Bequest intention supports philosophy department's most pressing needs
“If GW’s philosophy department performs well,” says Marie Sansone, BA ’78, “then its actions will impact all areas of human endeavor.”
A dedicated alumna of GW’s Department of Philosophy, Marie has made at $250,000 bequest intention to help the department do just that. The gift will establish the Marie G. Sansone Endowed Fund in Philosophy and provide unrestricted annual support for the philosophy department’s most pressing needs.
As a student, Marie was drawn to GW because of its offerings in political science, history, and philosophy, and she was accepted into a unique residential program for freshman: Political Science and the Contemporary Imagination. The program was the first of its kind in the D.C. area and emphasized in-depth studies of political problems combined with extracurricular activities and discussion. It was through this experience that Marie began to develop her interest in philosophy and her passion for public policy.
“The program entailed a lot of hard work, but it got us out to congressional offices and federal agencies for interviews and research,” Marie remembers.
She excelled in the program and not only graduated with special honors in philosophy but was one of two graduating students to receive the Charles E. Gauss Prize for Excellence in Philosophy, a top departmental distinction for undergraduates. After graduation, Marie headed straight into law school to pursue her childhood dream of becoming a lawyer.
“Generally, I would recommend that toddlers refrain from making permanent career decisions,” she jokes, “but sometimes it’s just the thing!”
Marie credits GW with preparing her well for a remarkable career. In addition to serving as a state’s attorney and playing a pivotal role in the creation of the District Department of the Environment (DDOE), she became a top official in D.C.’s battle against HIV/AIDS. As chief of staff for the D.C. Department of Health’s HIV/AIDS Administration (HAA), Marie was instrumental in the publication of the first reliable statistics on D.C.’s HIV epidemic. This report, which was published in 2007, has led to significant improvements in HAA’s prevention, testing, and surveillance and epidemiology programs.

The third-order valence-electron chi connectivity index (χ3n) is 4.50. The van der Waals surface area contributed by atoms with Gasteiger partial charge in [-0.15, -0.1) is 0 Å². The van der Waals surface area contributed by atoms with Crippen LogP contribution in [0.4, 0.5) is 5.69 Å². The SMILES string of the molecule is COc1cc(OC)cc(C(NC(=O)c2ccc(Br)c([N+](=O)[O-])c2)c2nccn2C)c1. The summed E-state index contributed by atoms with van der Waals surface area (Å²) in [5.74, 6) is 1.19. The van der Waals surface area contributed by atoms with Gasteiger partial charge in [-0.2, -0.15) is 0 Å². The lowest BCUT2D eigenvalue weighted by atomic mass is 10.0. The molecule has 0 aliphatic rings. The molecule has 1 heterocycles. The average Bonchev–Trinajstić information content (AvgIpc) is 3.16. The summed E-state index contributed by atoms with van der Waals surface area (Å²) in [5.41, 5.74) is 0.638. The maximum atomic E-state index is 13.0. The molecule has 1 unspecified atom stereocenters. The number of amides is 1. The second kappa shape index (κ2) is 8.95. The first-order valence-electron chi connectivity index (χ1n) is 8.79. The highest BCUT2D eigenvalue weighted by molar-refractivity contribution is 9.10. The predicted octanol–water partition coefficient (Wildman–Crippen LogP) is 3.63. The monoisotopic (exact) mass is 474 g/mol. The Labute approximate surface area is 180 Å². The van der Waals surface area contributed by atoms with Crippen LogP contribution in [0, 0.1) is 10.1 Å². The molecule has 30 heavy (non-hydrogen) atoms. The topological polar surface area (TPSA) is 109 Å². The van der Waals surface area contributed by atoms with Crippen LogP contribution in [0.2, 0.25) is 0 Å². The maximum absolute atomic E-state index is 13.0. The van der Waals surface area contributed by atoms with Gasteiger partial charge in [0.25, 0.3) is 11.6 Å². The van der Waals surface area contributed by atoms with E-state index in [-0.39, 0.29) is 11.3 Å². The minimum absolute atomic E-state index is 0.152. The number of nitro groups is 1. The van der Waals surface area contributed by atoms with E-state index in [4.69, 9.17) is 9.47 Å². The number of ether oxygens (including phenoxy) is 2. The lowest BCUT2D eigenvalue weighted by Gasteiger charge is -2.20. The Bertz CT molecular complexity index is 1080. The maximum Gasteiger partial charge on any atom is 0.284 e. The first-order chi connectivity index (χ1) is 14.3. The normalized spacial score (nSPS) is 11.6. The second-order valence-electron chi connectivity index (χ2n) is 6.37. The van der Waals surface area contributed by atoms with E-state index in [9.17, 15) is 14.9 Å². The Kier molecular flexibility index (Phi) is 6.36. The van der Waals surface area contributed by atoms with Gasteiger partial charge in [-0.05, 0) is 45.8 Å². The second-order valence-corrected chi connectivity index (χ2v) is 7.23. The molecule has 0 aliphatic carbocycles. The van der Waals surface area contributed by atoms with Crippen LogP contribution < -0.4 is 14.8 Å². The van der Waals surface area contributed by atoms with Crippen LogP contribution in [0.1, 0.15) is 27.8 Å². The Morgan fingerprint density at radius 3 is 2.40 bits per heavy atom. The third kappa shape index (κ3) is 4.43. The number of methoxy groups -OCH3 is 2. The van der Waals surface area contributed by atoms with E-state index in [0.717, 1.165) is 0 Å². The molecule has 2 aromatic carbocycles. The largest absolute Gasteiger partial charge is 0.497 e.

These accomplishments, she says, were made possible with the help of many people and organizations, including GW. “In all of our endeavors at HAA, we had assistance from GW professors and students,” she says.
Marie’s impressive record is a testament to the rigorous education she received at GW and the multifaceted application of the study of philosophy.
“When you are dealing with something like disease surveillance, you can draw on many principles: objectivity, accuracy and precision, data integrity, privacy and confidentiality, statistical analysis,” she explains, “and that all goes back to the very same foundational skills that you learn in philosophy classes.”
After she left the D.C. area to return to upstate New York, Marie, who has supported the philosophy department with annual gifts for more than 20 years, began to reflect on how she could continue to make a difference for the department that she loves and that played such an important role in her success. Her answer: a planned gift.
“A planned gift makes a great legacy,” she says. “While it’s probably a bit cliché, I view my contribution as an investment in the future.”
Marie hopes her gift will contribute to GW’s Department of Philosophy long into the future and help GW students and faculty make the world a better place.
“Philosophy is the most useful subject that you can pursue, because more so than any other, it teaches you to inquire, to think critically, to analyze, and to communicate complex thoughts,” she explains. “With all the problems that we have in the world today, we desperately need people who can bring reasoned and principled analysis to the table.”